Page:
159. Plan of the
Treasury of the Siphnians
160. Reconstruction of
the facade of the Treasury of the Siphnians, using fragments
found in the Sanctuary of
Apollo at Delphi, ñ 525
SIPHNIAN TREASURY, DELPHI.
All these possibilities are combined in the Treasury (a
miniature temple for storing votive gifts) erected at Delphi
shortly before 525
B.C. by the inhabitants of the Ionian island
of Siphnos. Although the building no longer stands, we can
get a general idea of its appearance from the reconstruction
in figures 159
Of its lavish sculptural decor, the most
impressive part is the splendid frieze. The detail reproduced here (fig.
shows part of the battle of the Greek gods
against the giants. On the extreme left, two lions (who pull
the chariot of Cybele) are tearing apart an anguished giant.
In front of them, Apollo and Artemis advance together,
shooting their arrows. A dead giant, despoiled of his armor,
lies at their feet, while three others enter from the right.
161. Battle of the
Gods and Giants,
from the north frieze of the Treasury of the Siphnians.
B.C. Marble, height 26" (66
Archaeological Museum, Delphi
The high relief, with its deep undercutting, recalls the
Corfu pediment, but the Siphnian sculptor has taken full
advantage of the spatial possibilities offered by this
technique. The projecting ledge at the bottom of the frieze
is used as a stage on which he can place his figures in
depth. The arms and legs of those nearest the beholder are
carved completely in the round. In the second and third
layers, the forms become shallower, yet even those farthest
removed from us are never permitted to merge with the
background. The result is a limited and condensed but very
convincing space that permits a dramatic relationship
between the figures such as we have never seen before in
narrative reliefs. Any comparison with older examples (such
will show us that Archaic art has
indeed conquered a new dimension here, not only in the
physical but also in the expressive sense.
163. Dying Warrior,
from the east pediment of the Temple of Aphaia, Aegina. ñ. 490 B.C.
Marble, length 72" (183 cm). Staatliche Antikensammlungen, Munich
163. Dying Warrior,
from the east pediment of the Temple of Aphaia, Aegina. ñ. 490 B.C.
Marble, length 72" (183 cm). Staatliche Antikensammlungen, Munich
TEMPLE OF APHAIA, AEGINA.
Meanwhile, in pedimental sculpture, relief has been
abandoned altogether. Instead, we find separate statues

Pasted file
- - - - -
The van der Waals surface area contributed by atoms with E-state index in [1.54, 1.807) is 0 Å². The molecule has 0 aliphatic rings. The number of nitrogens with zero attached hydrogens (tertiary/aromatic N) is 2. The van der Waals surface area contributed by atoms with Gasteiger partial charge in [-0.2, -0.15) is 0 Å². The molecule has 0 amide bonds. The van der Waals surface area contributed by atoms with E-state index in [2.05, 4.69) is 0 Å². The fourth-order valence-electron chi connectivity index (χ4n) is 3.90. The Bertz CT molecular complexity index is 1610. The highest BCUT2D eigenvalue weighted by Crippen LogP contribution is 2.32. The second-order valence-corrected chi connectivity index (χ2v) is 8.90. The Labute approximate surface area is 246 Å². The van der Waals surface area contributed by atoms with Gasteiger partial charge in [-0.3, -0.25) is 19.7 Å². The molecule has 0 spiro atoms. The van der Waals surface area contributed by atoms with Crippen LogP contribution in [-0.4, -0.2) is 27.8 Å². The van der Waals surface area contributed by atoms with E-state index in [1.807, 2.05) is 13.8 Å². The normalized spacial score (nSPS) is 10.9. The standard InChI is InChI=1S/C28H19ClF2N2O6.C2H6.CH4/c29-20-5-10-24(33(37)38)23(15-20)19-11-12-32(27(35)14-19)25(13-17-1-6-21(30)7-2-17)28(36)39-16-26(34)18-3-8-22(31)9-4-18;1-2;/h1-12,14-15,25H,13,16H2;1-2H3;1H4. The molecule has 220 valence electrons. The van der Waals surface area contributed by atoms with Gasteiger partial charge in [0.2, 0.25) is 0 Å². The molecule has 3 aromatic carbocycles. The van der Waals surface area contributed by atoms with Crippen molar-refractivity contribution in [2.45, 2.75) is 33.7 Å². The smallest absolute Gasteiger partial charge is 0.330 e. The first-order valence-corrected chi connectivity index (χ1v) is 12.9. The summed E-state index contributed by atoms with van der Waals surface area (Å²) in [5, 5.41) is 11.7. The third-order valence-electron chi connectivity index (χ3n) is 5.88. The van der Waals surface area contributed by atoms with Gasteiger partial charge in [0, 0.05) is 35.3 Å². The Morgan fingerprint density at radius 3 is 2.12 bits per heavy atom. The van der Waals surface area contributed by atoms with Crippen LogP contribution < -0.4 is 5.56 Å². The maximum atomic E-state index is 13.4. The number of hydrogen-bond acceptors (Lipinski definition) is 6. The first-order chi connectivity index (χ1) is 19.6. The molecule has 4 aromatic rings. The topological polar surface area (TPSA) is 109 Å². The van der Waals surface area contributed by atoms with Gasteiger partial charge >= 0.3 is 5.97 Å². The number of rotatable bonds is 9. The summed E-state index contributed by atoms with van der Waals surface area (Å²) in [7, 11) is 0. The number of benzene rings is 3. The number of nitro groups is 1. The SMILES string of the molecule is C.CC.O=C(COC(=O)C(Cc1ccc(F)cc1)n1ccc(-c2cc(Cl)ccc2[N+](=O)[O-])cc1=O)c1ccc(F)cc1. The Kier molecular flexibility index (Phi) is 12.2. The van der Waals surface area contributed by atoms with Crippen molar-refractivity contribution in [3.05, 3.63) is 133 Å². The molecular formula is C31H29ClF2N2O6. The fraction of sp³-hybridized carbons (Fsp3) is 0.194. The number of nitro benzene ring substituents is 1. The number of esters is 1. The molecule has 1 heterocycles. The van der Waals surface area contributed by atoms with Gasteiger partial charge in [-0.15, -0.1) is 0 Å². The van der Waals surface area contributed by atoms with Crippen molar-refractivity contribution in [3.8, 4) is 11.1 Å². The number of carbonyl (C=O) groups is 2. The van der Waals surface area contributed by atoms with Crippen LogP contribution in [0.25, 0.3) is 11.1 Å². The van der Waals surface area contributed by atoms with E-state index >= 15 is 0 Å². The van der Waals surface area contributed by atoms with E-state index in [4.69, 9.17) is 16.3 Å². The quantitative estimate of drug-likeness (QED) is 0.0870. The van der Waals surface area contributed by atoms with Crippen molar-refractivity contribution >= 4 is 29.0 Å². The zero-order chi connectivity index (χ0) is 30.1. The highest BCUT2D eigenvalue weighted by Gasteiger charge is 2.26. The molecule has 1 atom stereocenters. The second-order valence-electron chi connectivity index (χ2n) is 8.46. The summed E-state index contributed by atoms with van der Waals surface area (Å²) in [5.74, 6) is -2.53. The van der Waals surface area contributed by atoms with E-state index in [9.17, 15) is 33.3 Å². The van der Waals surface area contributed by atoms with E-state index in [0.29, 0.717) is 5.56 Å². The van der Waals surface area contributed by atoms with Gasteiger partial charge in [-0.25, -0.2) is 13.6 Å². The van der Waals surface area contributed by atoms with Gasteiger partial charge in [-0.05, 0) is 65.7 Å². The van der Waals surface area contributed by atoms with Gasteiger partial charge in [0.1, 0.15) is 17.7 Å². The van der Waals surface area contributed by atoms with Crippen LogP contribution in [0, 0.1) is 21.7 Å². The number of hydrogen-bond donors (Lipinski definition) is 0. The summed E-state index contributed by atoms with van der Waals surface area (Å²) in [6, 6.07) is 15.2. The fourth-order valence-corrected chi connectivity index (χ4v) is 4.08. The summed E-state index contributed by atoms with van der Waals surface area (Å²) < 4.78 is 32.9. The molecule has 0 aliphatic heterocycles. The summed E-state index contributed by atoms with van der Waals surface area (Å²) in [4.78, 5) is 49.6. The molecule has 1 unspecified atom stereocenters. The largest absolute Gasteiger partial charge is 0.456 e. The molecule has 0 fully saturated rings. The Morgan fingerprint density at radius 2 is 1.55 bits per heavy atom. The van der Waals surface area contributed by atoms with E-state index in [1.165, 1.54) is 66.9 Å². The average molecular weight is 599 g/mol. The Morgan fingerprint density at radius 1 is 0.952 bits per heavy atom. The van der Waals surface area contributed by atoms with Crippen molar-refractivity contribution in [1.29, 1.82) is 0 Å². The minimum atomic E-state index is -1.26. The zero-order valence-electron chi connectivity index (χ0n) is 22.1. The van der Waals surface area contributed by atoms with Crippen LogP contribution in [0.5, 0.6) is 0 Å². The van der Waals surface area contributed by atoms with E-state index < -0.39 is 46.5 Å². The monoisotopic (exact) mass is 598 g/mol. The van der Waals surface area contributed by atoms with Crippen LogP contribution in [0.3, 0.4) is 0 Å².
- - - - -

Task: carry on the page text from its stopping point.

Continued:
placed side by side in complex dramatic sequences designed
to fit the triangular frame. The most ambitious ensemble of
this kind, that of the
east pediment of the Temple of Aphaia at Aegina, was
created about 490
B.C., and thus brings us to the final stage
in the evolution of Archaic sculpture. The figures were
found in pieces on the ground. The position of each within
the pediment, however, can be determined, since their height
(but not their scale) varies with the sloping sides of the
triangle (fig. 162).
The center is accented by the
standing goddess Athena, who presides over the battle
between Greeks and Trojans that rages to either side of her
in symmetrically diminishing fashion.
The correspondence in the poses of the fighters on the
two halves of the pediment makes for a balanced and orderly
design. Yet it also forces us to see the statues as elements
in an ornamental pattern and thus robs them of their
individuality to some extent. They speak most strongly to us
when viewed one by one. Among the most impressive are the
fallen warrior from the left-hand corner (fig.
and the kneeling Herakles, who once held a bronze bow, from
the right-hand half (fig. 164).
Both are lean, muscular figures whose
bodies seem marvelously functional and organic. That in
itself, however, does not explain their great beauty, much
as we may admire the artist's command of the human form in
action. What really moves us is their nobility of spirit,
whether in the agony of dying or in the act of killing.
These men, we sense, are suffering—or
fate has decreed, with tremendous dignity and resolve. And
this communicates itself to us in the very feel of the
magnificently firm shapes of which they are composed.
from the east pediment of the Temple
of Aphaia, Aegina.
B.C. Marble, height 31" (78.7